California egg producers, through the Association of California Egg Farmers (ACEF), are filing a motion to intervene in a federal lawsuit which challenges the legal validity of Proposition 2 - a law regulating egg-laying hen enclosures. The suit was filed by William Cramer, a Riverside County egg farmer who is not a member of ACEF.
While Cramer sets forth several grounds for his dispute with the law, ACEF's challenge to Proposition 2 is focused on the claim that it is unconstitutionally vague and does not inform egg farmers how to confine their hens so as to avoid the criminal penalties that are part of the law. The decision to enter this lawsuit was not made lightly but time has become a major issue for California egg farmers who need to know now the requirements for the enclosures they must build prior to the law taking effect on January 1, 2015 when compliance with Proposition 2 becomes mandatory. The lack of clarity regarding hen enclosure standards has become dire because it will require an investment of $400 million from the state's egg farmers and three years to construct new facilities in California.
While California egg farmers struggle to deal with Proposition 2, the recent passage of the "King Amendment" to the 2012 Farm Bill by the House Agriculture Committee has only made matters worse. The King Amendment would exempt out-of-state egg farmers selling eggs into California from complying with Proposition 2, something which would threaten the interests of California consumers as well as place California egg farmers at a severe economic and competitive disadvantage.
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"Passage of the King Amendment will devastate California's fresh egg industry by removing all quality and safety standards and enable out-of-state egg producers to avoid having to comply with Proposition 2," said Arnie Riebli, President of ACEF. He added, "Consumers need to realize that the availability of safe, fresh California eggs they have come to expect may no longer exist. Given the risk of criminal prosecution for violating Proposition 2 and the risks created by the King Amendment, we have no choice but file this motion to enable our industry to survive."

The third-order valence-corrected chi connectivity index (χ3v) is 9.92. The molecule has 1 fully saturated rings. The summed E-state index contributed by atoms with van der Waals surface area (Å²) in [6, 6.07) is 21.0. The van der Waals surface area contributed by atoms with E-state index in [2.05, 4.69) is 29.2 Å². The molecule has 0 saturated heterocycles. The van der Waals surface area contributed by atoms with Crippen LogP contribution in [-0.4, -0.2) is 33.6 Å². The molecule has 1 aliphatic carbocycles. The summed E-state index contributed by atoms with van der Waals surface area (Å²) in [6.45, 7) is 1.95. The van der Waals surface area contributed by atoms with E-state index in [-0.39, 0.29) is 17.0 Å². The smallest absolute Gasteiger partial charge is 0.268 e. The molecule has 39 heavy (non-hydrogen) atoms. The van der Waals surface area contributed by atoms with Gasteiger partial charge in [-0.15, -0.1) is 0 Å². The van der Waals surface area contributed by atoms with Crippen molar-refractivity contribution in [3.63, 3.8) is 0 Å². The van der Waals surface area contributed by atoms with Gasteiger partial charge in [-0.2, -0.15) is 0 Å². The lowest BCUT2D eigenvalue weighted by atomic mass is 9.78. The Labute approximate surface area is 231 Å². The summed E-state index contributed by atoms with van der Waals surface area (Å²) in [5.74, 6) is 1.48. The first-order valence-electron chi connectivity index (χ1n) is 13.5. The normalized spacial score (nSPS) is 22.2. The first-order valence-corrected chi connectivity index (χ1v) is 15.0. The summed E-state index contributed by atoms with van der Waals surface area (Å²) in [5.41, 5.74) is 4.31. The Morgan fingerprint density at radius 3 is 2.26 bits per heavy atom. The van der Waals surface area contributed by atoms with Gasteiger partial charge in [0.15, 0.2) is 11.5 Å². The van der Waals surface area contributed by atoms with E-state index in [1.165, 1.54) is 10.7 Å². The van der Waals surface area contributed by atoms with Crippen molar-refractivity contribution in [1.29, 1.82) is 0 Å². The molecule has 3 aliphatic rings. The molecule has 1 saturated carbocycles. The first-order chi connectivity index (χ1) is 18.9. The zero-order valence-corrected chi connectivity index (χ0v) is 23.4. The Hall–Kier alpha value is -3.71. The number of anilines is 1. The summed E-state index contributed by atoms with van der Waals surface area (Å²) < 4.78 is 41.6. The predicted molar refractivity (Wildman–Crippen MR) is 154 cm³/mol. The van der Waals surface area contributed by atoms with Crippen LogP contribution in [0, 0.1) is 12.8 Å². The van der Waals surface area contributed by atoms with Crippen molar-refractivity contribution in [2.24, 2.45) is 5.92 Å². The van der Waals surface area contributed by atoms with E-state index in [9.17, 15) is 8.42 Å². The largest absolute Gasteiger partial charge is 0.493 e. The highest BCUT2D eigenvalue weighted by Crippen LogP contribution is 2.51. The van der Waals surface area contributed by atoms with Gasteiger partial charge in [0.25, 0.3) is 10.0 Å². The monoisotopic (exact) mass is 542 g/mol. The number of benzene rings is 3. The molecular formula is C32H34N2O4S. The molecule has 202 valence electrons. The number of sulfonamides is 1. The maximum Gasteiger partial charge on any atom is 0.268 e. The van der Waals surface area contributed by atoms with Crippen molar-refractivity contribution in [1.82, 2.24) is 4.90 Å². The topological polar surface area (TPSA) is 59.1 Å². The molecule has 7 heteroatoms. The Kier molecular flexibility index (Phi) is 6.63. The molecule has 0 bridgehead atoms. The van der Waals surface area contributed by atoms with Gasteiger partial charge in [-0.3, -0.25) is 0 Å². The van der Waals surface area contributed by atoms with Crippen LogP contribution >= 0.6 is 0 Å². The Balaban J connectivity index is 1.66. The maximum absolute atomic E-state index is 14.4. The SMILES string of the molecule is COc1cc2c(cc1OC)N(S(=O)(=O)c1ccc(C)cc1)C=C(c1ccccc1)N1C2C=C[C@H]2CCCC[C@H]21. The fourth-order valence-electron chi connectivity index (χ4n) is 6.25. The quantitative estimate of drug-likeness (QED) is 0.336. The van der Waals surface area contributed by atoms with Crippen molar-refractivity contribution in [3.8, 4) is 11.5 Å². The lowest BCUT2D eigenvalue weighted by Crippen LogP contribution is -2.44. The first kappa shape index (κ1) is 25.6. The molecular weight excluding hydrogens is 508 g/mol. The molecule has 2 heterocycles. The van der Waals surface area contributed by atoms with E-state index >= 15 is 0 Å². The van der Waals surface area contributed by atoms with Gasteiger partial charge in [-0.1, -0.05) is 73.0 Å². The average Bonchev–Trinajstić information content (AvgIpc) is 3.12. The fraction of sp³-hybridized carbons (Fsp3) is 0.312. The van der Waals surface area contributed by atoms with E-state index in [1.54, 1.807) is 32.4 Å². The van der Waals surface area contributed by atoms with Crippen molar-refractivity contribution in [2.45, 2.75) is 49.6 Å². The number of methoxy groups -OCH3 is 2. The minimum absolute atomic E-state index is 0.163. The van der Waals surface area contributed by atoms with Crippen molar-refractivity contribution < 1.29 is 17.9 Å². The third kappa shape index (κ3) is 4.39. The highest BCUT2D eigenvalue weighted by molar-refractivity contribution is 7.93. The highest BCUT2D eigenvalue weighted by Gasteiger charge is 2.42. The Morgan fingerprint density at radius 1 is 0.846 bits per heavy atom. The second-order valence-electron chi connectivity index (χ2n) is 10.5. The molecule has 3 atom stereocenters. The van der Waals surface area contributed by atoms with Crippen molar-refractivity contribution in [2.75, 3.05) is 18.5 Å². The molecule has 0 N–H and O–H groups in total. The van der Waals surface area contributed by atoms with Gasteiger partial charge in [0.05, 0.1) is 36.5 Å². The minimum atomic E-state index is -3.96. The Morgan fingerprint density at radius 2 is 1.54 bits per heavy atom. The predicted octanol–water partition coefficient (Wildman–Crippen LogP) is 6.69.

In 2010, California enacted Assembly Bill 1437 to protect California consumers by requiring all eggs sold in California, including those from out of state, to meet the requirements of Proposition 2. California imports approximately 40% of the eggs consumed in the state. While the meaning of Proposition 2 is unclear in most respects, it is clear that it would ban the sort of battery cages currently used in California and most other states. California consumers have the right to expect that all eggs bought in California are produced under the same conditions as eggs produced within the state. And, California producers have the right to expect that their out of state competitors must meet the same production requirements. The King Amendment seeks to remove these protections.
ACEF supports the goal of providing appropriate space to egg laying hens. ACEF has joined with the Humane Society of United States (HSUS) and the United Egg Producers (UEP) to support Senator Dianne Feinstein's Egg Products Inspection Act amendments which would establish preemptive national standards on egg laying hen enclosures, including dimensions and other key elements that are not found in Proposition 2.
ACEF also joined HSUS and UEP in supporting the House counterpart, HR 3798, which is co-sponsored by California Representatives Jeff Denham (R), Elton Gallegly (R), and Sam Farr (D). Unfortunately, while the Senate Agriculture Committee recently held a hearing on this legislation, it failed to include it in the Farm Bill and it is unclear whether the bills will be taken up this year. ACEF will continue to work toward a national standard for egg laying hen enclosures, but this may take years to achieve. California egg farmers are between "a rock and a hard place" and have no option but to now seek to invalidate Proposition 2.
"We simply cannot wait until ACEF members are criminally prosecuted to find out what Proposition 2 means and we cannot live with the King Amendment which would effectively put California egg farmers out of business," said Debbie Murdock, executive director of ACEF.